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2008-05-27 00:00:00 / Energy Globe Foundation

Interview with Maneka Ghandi

Head of ENERGY GLOBE Jury: There is no "moral right" to pollute.

Q: What are the main problems that the world faces on the environment?

The main problem is governments who will not take policy decisions because they are afraid of the electoral consequences, so they'd rather go to hell than be out of power (which they don't have to be, because their own people are not stupid, they underestimate them). Secondly, it is population growth: when I was born there were 1 billion people on this planet. I am 51 years old now and there are 7 billion people, with higher aspirations, all of which are resource intensive. When there were 1 billion people not all of them wanted private jets, submarines, Prada clothes, 25 different kinds of shoes, trips etc.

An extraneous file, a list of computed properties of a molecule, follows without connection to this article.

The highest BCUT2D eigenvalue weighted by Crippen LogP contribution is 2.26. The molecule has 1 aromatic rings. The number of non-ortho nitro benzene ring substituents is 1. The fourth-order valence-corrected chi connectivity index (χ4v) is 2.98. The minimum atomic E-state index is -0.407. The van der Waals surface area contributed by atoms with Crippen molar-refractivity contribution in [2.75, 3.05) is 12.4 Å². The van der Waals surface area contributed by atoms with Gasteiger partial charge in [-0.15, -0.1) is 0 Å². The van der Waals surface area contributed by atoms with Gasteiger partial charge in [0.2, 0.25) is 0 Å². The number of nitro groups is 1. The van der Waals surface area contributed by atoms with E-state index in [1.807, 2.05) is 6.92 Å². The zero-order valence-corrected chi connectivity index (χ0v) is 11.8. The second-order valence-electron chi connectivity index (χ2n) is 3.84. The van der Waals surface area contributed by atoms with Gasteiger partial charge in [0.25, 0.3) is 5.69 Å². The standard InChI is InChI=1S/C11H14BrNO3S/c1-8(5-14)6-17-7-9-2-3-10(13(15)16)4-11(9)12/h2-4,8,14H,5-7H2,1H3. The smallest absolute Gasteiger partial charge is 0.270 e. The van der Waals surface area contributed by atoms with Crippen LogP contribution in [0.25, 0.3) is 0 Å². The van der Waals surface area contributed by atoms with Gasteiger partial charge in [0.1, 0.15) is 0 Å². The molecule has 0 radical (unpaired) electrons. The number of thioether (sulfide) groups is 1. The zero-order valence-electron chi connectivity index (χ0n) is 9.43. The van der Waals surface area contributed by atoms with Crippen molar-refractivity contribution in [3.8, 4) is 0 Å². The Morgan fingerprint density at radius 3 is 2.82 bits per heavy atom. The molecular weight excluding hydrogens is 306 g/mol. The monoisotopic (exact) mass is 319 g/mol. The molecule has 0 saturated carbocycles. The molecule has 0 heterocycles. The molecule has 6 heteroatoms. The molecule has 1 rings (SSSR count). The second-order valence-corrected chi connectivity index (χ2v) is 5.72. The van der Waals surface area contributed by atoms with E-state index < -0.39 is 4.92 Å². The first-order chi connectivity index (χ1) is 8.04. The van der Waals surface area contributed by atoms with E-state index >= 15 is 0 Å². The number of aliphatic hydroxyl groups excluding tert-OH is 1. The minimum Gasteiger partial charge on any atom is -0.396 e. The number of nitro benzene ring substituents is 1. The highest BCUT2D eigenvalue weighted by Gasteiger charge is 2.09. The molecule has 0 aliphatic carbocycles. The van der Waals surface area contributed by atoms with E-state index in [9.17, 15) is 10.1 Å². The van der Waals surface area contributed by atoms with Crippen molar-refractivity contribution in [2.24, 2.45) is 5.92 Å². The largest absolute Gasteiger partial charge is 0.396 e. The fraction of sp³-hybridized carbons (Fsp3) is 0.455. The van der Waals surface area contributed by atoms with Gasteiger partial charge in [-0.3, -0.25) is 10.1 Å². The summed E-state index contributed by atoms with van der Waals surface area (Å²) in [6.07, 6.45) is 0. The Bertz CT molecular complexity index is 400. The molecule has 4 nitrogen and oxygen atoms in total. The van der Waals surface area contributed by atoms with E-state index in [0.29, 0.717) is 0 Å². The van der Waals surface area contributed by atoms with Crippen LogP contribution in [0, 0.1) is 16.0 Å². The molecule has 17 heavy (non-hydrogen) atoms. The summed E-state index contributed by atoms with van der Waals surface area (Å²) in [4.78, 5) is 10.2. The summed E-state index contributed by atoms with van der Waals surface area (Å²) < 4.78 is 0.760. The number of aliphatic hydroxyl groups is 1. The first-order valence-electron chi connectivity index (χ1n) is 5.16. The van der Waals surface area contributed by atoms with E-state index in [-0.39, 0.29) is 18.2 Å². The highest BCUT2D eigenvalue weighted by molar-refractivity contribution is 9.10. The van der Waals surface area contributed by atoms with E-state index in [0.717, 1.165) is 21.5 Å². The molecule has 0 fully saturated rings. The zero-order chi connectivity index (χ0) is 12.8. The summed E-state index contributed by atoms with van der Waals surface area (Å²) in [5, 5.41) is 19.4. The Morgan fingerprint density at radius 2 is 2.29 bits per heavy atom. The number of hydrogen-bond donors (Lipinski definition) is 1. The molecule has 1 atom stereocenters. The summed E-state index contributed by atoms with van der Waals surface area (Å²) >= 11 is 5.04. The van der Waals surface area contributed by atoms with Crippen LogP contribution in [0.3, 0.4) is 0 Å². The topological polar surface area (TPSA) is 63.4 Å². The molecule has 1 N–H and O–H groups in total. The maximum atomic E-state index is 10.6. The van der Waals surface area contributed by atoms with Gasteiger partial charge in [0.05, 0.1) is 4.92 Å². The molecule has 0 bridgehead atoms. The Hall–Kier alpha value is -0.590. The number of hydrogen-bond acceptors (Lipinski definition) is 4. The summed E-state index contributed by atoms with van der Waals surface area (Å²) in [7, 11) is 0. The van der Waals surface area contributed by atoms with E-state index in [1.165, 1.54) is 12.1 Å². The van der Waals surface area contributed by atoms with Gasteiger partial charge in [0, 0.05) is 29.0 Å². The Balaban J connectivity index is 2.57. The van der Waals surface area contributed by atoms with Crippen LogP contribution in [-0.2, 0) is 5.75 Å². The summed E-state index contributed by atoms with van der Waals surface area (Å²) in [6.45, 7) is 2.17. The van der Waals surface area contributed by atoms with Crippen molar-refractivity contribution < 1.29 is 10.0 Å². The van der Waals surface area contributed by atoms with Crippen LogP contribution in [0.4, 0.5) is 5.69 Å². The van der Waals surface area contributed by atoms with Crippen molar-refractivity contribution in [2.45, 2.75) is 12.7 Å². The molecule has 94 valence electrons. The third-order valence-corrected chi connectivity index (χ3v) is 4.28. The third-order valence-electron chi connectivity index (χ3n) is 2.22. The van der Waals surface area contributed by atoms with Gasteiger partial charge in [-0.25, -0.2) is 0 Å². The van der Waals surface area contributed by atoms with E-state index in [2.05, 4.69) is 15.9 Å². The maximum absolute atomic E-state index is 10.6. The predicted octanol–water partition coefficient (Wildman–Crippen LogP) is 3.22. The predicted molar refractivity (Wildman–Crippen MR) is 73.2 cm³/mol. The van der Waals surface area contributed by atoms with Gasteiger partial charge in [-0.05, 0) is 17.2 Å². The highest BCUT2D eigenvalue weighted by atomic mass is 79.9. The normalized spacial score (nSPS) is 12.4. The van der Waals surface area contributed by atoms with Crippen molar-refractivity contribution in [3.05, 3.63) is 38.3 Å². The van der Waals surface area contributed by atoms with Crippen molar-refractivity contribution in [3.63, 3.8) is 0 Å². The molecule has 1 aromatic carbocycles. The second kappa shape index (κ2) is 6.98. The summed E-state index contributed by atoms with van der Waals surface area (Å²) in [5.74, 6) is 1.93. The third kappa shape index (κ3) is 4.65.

Q: Do emerging countries have a "moral right" to pollute?

There is no "moral right". It doesn't matter who does it first or who second, we are all going to die together. When America, Germany and Japan - the three biggest polluters - were developing, there were no alternatives. Now, India, China and the rest of the world have thousands of alternatives to which we can switch without necessarily spending much money.

Q: What can individuals do to prevent global warming?

One might say "I'm not going to drive my car at the weekend", someone else might say something else, but the point is that we need to mainstream some of these individual steps. If the government says that nobody can drive their cars on Sundays, then everybody - including rich people - have to take the bus. This will also make buses better and it might make people think "if I can do it on Sunday, then I can do it on Monday and Tuesday and so on".

Q: What alternative sources of energy do you see to oil?

My country is bleeding every day, because we cannot afford this 132 price (for oil) -which by next week will be 135 and the week after might be 140 - and this money is coming out of my food, my buses, my schools and my life. So we have to quickly move to a "post-oil world". Each village should be an independent energy maker and user: once you do that - be it with biofuel, solar or wind energy - you immediately stop wasting energy and have less pollution.

Source: European Parliament Press release